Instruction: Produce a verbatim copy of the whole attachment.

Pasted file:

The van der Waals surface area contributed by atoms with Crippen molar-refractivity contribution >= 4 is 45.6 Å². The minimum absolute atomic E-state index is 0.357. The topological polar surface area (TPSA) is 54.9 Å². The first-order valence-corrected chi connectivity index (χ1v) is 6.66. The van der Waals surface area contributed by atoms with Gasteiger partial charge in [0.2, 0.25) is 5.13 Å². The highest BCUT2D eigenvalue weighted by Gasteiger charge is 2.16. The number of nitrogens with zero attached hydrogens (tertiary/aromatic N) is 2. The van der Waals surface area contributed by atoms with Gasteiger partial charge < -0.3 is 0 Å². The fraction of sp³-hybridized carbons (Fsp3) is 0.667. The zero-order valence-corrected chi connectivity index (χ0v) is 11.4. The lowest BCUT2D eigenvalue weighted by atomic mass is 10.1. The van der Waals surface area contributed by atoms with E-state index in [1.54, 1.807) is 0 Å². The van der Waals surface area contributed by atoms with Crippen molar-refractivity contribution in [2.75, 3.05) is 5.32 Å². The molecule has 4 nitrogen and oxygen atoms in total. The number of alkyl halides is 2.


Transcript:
The van der Waals surface area contributed by atoms with Crippen molar-refractivity contribution >= 4 is 45.6 Å². The minimum absolute atomic E-state index is 0.357. The topological polar surface area (TPSA) is 54.9 Å². The first-order valence-corrected chi connectivity index (χ1v) is 6.66. The van der Waals surface area contributed by atoms with Gasteiger partial charge in [0.2, 0.25) is 5.13 Å². The highest BCUT2D eigenvalue weighted by Gasteiger charge is 2.16. The number of nitrogens with zero attached hydrogens (tertiary/aromatic N) is 2. The van der Waals surface area contributed by atoms with Gasteiger partial charge < -0.3 is 0 Å². The fraction of sp³-hybridized carbons (Fsp3) is 0.667. The zero-order valence-corrected chi connectivity index (χ0v) is 11.4. The lowest BCUT2D eigenvalue weighted by atomic mass is 10.1. The van der Waals surface area contributed by atoms with E-state index in [1.54, 1.807) is 0 Å². The van der Waals surface area contributed by atoms with Crippen molar-refractivity contribution in [2.75, 3.05) is 5.32 Å². The molecule has 4 nitrogen and oxygen atoms in total. The number of alkyl halides is 2.